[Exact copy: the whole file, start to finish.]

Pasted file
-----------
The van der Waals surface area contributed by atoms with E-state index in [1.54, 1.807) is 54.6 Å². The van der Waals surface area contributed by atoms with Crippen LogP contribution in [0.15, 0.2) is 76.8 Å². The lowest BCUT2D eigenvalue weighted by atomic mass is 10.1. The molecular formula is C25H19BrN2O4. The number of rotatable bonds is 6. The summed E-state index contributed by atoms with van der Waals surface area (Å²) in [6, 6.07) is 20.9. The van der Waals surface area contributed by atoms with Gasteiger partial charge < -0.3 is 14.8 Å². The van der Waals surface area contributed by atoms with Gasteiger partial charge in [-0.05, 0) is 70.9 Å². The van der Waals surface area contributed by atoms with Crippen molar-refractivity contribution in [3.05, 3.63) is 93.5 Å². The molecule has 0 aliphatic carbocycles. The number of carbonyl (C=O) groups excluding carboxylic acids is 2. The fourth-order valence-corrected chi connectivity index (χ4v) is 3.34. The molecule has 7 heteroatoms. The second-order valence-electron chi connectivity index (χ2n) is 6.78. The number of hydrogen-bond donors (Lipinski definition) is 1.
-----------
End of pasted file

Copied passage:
The van der Waals surface area contributed by atoms with E-state index in [1.54, 1.807) is 54.6 Å². The van der Waals surface area contributed by atoms with Crippen LogP contribution in [0.15, 0.2) is 76.8 Å². The lowest BCUT2D eigenvalue weighted by atomic mass is 10.1. The molecular formula is C25H19BrN2O4. The number of rotatable bonds is 6. The summed E-state index contributed by atoms with van der Waals surface area (Å²) in [6, 6.07) is 20.9. The van der Waals surface area contributed by atoms with Gasteiger partial charge < -0.3 is 14.8 Å². The van der Waals surface area contributed by atoms with Gasteiger partial charge in [-0.05, 0) is 70.9 Å². The van der Waals surface area contributed by atoms with Crippen molar-refractivity contribution in [3.05, 3.63) is 93.5 Å². The molecule has 0 aliphatic carbocycles. The number of carbonyl (C=O) groups excluding carboxylic acids is 2. The fourth-order valence-corrected chi connectivity index (χ4v) is 3.34. The molecule has 7 heteroatoms. The second-order valence-electron chi connectivity index (χ2n) is 6.78. The number of hydrogen-bond donors (Lipinski definition) is 1.